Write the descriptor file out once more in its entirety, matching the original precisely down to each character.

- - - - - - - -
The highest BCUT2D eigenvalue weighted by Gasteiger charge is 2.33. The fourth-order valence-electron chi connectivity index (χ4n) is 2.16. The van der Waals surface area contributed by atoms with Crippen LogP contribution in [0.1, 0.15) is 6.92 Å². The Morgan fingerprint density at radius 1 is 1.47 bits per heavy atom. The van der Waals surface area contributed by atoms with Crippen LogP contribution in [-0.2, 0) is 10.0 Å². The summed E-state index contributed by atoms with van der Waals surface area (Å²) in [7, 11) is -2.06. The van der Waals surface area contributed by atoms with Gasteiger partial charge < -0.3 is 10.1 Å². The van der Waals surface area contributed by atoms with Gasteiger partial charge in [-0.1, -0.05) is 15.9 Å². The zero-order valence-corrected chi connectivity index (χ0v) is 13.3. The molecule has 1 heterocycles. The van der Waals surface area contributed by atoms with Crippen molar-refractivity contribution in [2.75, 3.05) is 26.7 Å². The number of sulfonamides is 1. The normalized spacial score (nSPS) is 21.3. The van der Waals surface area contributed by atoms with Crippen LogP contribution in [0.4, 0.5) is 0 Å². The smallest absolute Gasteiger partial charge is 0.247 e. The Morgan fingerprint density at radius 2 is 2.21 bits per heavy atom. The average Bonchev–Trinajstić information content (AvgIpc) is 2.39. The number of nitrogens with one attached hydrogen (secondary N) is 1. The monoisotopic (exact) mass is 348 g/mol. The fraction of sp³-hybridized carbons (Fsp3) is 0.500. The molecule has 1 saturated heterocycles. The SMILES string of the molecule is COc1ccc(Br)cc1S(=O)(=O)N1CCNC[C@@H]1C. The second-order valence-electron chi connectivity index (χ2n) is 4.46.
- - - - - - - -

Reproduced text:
The highest BCUT2D eigenvalue weighted by Gasteiger charge is 2.33. The fourth-order valence-electron chi connectivity index (χ4n) is 2.16. The van der Waals surface area contributed by atoms with Crippen LogP contribution in [0.1, 0.15) is 6.92 Å². The Morgan fingerprint density at radius 1 is 1.47 bits per heavy atom. The van der Waals surface area contributed by atoms with Crippen LogP contribution in [-0.2, 0) is 10.0 Å². The summed E-state index contributed by atoms with van der Waals surface area (Å²) in [7, 11) is -2.06. The van der Waals surface area contributed by atoms with Gasteiger partial charge < -0.3 is 10.1 Å². The van der Waals surface area contributed by atoms with Gasteiger partial charge in [-0.1, -0.05) is 15.9 Å². The zero-order valence-corrected chi connectivity index (χ0v) is 13.3. The molecule has 1 heterocycles. The van der Waals surface area contributed by atoms with Crippen molar-refractivity contribution in [2.75, 3.05) is 26.7 Å². The number of sulfonamides is 1. The normalized spacial score (nSPS) is 21.3. The van der Waals surface area contributed by atoms with Crippen LogP contribution in [0.4, 0.5) is 0 Å². The smallest absolute Gasteiger partial charge is 0.247 e. The Morgan fingerprint density at radius 2 is 2.21 bits per heavy atom. The average Bonchev–Trinajstić information content (AvgIpc) is 2.39. The number of nitrogens with one attached hydrogen (secondary N) is 1. The monoisotopic (exact) mass is 348 g/mol. The fraction of sp³-hybridized carbons (Fsp3) is 0.500. The molecule has 1 saturated heterocycles. The SMILES string of the molecule is COc1ccc(Br)cc1S(=O)(=O)N1CCNC[C@@H]1C. The second-order valence-electron chi connectivity index (χ2n) is 4.46.